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Dead Man's Wimbledon Bet On Roger Federer Could Benefit Oxfam International

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An international charity will score if 16-time Grand Slam champion Roger Federer ends up winning Wimbledon.

Oxfam International, a charity conglomerate that fights poverty and injustice around the world, could earn $154,790 through a bet placed on Federer years ago, Oxfam spokesman Louis Belanger told The Huffington Post.

In 2003, Nick Newlife of Oxfordshire, England, wagered about $2,000 that Federer would win seven Wimbledon titles by 2019, the BBC reports. His odds were 66/1.

Newlife died in 2009 and left the betting slip to Oxfam in his will.

Federer, 30, has already won six of his seven appearances in the Wimbledon finals. If he defeats Andy Murray in this Sunday's final, Federer will take the world's top tennis spot from last year's Wimbledon winner Novak Djokovic, according to the Associated Press. He would tie Pete Sampras' record of seven Wimbledon titles.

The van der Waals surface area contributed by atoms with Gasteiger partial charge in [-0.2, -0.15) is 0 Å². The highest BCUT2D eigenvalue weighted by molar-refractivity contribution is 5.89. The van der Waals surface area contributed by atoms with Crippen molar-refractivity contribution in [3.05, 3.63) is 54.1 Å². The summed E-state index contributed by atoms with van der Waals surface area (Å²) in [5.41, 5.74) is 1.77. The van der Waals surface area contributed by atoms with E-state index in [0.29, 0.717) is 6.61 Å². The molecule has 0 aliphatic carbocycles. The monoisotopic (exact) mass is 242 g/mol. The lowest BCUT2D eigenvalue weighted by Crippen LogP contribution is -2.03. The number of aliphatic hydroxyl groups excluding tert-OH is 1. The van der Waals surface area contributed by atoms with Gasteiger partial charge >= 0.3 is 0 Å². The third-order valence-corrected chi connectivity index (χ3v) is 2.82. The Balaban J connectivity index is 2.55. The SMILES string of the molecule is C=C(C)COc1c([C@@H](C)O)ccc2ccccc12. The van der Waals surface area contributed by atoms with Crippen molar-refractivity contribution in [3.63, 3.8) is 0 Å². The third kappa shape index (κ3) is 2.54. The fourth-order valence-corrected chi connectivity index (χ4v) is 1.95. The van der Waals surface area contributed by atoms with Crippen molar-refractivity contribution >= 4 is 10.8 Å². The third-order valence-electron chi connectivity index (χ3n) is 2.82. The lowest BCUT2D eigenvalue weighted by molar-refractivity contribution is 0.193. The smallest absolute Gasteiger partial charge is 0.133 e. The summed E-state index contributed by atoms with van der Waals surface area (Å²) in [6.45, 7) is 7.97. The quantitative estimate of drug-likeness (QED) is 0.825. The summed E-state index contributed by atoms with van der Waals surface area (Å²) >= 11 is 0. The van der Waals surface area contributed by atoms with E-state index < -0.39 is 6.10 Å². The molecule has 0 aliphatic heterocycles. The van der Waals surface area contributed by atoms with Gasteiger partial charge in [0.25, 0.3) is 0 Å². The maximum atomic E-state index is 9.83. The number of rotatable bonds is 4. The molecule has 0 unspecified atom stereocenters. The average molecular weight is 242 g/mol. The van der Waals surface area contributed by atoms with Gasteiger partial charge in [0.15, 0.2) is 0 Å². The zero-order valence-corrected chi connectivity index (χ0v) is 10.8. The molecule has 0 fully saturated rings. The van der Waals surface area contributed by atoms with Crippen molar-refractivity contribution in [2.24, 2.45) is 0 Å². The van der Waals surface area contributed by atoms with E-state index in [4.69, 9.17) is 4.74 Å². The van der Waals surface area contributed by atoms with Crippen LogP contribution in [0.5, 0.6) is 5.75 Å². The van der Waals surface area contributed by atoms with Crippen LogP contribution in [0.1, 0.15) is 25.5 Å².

"There's obviously a lot on the line for me in terms of winning here, the all-time Grand Slam record, world No. 1," Federer told the AP. "I'm also going into that match with some pressure, but I'm excited about it. That's what I play for."

Numerous people have made Federer aware of Newlife's bet that could benefit Oxfam, according to the BBC.

Andrew Barton, head of relationship marketing for Oxfam, told the news outlet the charity is wishing the tennis champ all the best at Wimbledon.

"Legacies amount to 12 percent of our total income from individuals, so they're essential to us, and as this case proves they can come in all shapes and sizes," Barton said of Newlife's gift to Oxfam.

Newlife also left his estate to Oxfam when he died in 2009, the Telegraph reported. Cathy Ferrier, fundraising and supporter marketing director at Oxfam, told the news outlet they were grateful and the gift would help thousands around the world.

"For example, £500 [or $614] could provide 20 basics latrines, such as those sent by Oxfam after the Haiti earthquake, and £3,700 [or $4,545] could equip an entire special needs school with teaching and learning aids," she said.

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